• Our 2022 budget advocacy led to reforms of court practices that result in tens of millions of dollars in penalties imposed on people who fail to pay traffic and criminal court fines on time or who fail to appear in court. The current $300 civil assessment is being reduced to $100. The budget agreement also discharged civil assessment debt that accrued prior to the change in law, debt which totaled more than $1 billion. This means hundreds of thousands of people will no longer have to make payments on that debt or be harassed by bill collectors. The budget also shifts all future civil assessment revenue to the state General Fund rather than to the courts. The past practice led to lawsuits alleging that judges are incentivized to impose the maximum assessment to increase court revenue.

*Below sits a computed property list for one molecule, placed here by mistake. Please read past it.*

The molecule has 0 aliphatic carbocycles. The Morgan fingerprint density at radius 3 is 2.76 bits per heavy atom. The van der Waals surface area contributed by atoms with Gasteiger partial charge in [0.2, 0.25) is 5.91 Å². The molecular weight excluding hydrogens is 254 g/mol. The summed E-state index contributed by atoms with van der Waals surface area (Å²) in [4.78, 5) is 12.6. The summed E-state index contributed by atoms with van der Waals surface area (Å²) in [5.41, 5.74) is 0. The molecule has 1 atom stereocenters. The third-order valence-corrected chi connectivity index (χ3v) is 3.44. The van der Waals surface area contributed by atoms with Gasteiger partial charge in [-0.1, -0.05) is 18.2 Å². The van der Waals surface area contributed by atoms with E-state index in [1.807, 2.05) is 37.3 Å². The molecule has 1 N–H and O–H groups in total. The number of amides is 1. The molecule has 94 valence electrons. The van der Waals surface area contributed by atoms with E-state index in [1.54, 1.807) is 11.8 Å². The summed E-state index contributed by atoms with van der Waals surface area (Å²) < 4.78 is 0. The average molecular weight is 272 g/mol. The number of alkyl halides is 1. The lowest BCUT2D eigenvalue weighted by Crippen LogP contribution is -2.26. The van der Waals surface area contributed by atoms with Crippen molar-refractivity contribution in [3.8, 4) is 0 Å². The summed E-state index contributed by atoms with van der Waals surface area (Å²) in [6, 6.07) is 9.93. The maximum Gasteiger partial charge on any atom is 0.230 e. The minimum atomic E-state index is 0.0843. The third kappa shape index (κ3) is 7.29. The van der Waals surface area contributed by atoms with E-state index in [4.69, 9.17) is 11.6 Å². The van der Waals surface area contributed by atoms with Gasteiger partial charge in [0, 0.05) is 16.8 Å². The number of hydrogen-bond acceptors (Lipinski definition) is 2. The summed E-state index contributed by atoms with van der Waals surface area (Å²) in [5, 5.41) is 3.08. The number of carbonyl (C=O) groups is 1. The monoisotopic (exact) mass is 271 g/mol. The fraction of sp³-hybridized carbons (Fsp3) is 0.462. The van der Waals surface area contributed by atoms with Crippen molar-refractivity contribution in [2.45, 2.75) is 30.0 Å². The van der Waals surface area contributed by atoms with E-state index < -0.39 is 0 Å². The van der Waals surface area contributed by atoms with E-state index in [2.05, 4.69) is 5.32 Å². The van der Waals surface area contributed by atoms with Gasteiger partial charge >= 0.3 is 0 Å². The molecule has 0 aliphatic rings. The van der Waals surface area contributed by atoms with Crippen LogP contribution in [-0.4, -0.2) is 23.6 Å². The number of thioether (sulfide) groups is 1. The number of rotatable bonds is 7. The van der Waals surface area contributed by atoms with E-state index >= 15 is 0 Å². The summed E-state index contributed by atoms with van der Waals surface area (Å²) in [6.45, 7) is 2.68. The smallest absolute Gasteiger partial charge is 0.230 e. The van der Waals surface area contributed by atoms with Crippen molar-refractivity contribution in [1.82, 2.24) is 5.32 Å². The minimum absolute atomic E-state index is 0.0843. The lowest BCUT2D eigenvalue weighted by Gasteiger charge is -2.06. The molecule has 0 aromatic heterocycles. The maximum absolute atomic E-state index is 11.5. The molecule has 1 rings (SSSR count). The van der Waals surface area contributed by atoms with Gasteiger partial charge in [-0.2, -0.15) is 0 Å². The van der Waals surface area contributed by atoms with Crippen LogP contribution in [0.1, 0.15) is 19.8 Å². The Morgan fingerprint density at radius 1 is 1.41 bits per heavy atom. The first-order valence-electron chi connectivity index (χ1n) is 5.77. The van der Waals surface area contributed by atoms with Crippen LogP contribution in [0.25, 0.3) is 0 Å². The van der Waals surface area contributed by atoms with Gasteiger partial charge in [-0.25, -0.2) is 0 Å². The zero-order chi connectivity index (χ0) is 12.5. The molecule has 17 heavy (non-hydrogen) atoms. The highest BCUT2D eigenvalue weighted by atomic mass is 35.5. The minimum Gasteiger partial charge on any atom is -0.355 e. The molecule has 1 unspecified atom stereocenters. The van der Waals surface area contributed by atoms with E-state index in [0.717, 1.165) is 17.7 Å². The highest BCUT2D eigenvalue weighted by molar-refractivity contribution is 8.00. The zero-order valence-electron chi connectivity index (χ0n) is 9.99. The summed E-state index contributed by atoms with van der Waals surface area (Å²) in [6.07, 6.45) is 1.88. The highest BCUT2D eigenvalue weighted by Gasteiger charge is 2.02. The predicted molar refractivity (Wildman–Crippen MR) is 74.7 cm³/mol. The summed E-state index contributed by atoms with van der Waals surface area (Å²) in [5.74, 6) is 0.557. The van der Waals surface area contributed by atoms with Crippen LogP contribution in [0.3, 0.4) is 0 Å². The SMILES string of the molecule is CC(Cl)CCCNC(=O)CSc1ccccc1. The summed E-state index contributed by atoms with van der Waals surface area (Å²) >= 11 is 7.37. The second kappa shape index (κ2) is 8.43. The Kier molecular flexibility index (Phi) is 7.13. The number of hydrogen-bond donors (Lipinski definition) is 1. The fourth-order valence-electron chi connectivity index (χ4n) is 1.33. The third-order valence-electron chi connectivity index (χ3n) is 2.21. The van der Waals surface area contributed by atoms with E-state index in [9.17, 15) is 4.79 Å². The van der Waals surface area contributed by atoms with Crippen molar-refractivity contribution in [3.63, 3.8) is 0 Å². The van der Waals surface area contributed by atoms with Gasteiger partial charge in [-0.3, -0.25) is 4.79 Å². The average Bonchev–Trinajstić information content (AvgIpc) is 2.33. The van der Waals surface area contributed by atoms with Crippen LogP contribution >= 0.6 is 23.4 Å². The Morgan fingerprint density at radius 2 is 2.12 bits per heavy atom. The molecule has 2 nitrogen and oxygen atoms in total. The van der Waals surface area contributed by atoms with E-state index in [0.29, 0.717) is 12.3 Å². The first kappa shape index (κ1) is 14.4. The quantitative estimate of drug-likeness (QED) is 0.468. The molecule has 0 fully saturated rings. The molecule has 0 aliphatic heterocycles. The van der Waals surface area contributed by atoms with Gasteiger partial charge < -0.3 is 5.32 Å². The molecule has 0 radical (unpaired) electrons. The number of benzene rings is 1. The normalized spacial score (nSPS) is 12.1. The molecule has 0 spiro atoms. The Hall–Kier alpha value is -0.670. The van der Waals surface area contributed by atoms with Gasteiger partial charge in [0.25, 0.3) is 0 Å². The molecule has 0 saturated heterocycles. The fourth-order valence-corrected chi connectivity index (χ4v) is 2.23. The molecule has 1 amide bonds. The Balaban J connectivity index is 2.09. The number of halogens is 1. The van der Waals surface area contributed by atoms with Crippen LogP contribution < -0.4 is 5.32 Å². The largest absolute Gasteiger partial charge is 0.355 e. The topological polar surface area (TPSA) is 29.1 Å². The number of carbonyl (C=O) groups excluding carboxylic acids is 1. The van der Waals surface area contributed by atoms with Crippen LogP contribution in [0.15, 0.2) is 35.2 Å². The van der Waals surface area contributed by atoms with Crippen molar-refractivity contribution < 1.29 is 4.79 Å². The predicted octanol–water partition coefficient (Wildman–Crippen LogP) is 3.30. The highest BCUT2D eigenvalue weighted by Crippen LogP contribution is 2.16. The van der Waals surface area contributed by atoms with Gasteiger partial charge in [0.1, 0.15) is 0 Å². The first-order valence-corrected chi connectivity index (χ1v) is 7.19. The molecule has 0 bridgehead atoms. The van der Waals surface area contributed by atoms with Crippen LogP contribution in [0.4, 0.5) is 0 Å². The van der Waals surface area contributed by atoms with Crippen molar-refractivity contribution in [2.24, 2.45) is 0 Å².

• In 2023, we announced a preliminary settlement in Freeman v. Riverside of $540K to be returned to Riverside, CA families who were unfairly charged daily cost of support fees for a family member in juvenile detention.